December 19

Colonel W. W. Henry started for Vermont this morning; most of the officers of the regiment went to the cars to see him off; commenced raining about 8 o'clock a. m.; didn't rain long; men very busy on their cabins; got a Washington Chronicle to-night; good news from Generals Sherman and Thomas, the latter having captured fifty eight guns and five thousand prisoners.

Saturday, 19th.—We are dry-docked to-day at Sotteville, outside Rouen. Z. and I half walked and half trammed into Rouen this morning.

It is lovely to get out of the train. This afternoon No.— played a football match against the Khaki train and got well beaten. They've only been in the country six weeks, and only do about one journey every eight days, so they are in better training than ours, but it will do them a lot of good: we looked on.

December 19, 1862

Fifteen cases of fever reported this morning. A dead man was taken out very early and buried in a hurry. This has given rise to the story that smallpox has come, too. It looks as if it might be so, for it's about the only thing we haven't got. Those that seemed strongest are as likely to be taken now as the weakest. I have been half sick through it all and yet I hold my own, and only for my sore throat and this racking cough would enjoy every minute.

December Nineteenth

Word of gloom from the war, one day;
Johnston pressed at the front, they say.
Little Giffen was up and away;
A tear—his first—as he bade good-bye,
Dimmed the glint of his steel-blue eye.
“I'll write, if spared!” There was news of the fight;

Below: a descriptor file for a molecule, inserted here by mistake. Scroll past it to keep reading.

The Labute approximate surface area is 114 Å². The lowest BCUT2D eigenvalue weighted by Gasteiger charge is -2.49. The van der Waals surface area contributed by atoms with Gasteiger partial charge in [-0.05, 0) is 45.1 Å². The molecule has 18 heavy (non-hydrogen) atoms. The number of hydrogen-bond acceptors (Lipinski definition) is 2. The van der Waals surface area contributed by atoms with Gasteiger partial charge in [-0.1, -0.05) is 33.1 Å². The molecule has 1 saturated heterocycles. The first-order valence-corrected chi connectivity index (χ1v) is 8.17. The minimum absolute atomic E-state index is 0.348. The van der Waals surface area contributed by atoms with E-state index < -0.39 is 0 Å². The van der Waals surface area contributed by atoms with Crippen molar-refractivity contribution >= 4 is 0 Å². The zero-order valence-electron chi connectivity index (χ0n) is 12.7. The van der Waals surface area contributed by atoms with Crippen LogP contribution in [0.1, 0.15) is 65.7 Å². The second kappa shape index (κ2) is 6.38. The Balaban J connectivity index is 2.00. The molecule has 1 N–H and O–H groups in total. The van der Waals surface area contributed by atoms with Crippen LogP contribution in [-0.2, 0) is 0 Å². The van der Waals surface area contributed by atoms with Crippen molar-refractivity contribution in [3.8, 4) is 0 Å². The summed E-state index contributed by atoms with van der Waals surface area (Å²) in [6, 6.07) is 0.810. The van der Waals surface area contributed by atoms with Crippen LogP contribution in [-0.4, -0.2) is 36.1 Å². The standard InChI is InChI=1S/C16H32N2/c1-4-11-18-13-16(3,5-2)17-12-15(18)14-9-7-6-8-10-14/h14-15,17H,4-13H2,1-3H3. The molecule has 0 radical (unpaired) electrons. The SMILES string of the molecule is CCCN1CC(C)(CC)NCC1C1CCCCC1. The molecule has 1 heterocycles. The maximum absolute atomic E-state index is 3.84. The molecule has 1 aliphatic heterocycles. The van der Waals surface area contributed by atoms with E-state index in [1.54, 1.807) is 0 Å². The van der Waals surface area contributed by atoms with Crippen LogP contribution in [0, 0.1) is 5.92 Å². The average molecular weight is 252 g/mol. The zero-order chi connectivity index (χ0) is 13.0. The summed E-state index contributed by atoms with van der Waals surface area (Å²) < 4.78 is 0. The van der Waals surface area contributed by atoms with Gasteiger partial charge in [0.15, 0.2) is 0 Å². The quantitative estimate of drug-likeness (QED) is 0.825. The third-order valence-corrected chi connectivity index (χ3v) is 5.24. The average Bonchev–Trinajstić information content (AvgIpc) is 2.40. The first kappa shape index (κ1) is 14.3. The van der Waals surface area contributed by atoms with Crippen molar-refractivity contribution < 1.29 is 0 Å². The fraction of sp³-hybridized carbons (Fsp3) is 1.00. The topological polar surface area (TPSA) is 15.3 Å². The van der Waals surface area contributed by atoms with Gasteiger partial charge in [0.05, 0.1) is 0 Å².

But none of Giffen.—He did not write.
Francis O. Ticknor


Crittenden's compromise opposed by dominant party in Congress, 1860


Some of the manufacturing states think that a fight would be awful. Without a little bloodletting this Union will not, in my estimation, be worth a rush.

Z. Chandler
(Senator from Michigan )



December 19, 1863

Saturday. We heard a gun in the night, and are looking for letters to-day. We have got the President's message and have read it through and through. He has no notion of giving up the ship yet. He must be real game, for as near as I can make out he not only has the whole South to fight, but a part of the North as well. I wish he would send the Copperheads down here where they belong. Sim Bryan, the mail-man of the 128th, is here, waiting for a boat. He says the boys of Company B are in fine spirits, and are still at Baton Rouge. If I had staid with them all this time I should surely have died with the blues. Besides, what would I have had to put in my diary? My stomach has a trick of throwing up the good things I eat as fast as I put them down. The weather keeps cool, and I do nothing but sit over the stove and shiver. We hear no more of going anywhere, and I begin to think we shall put in the winter right here.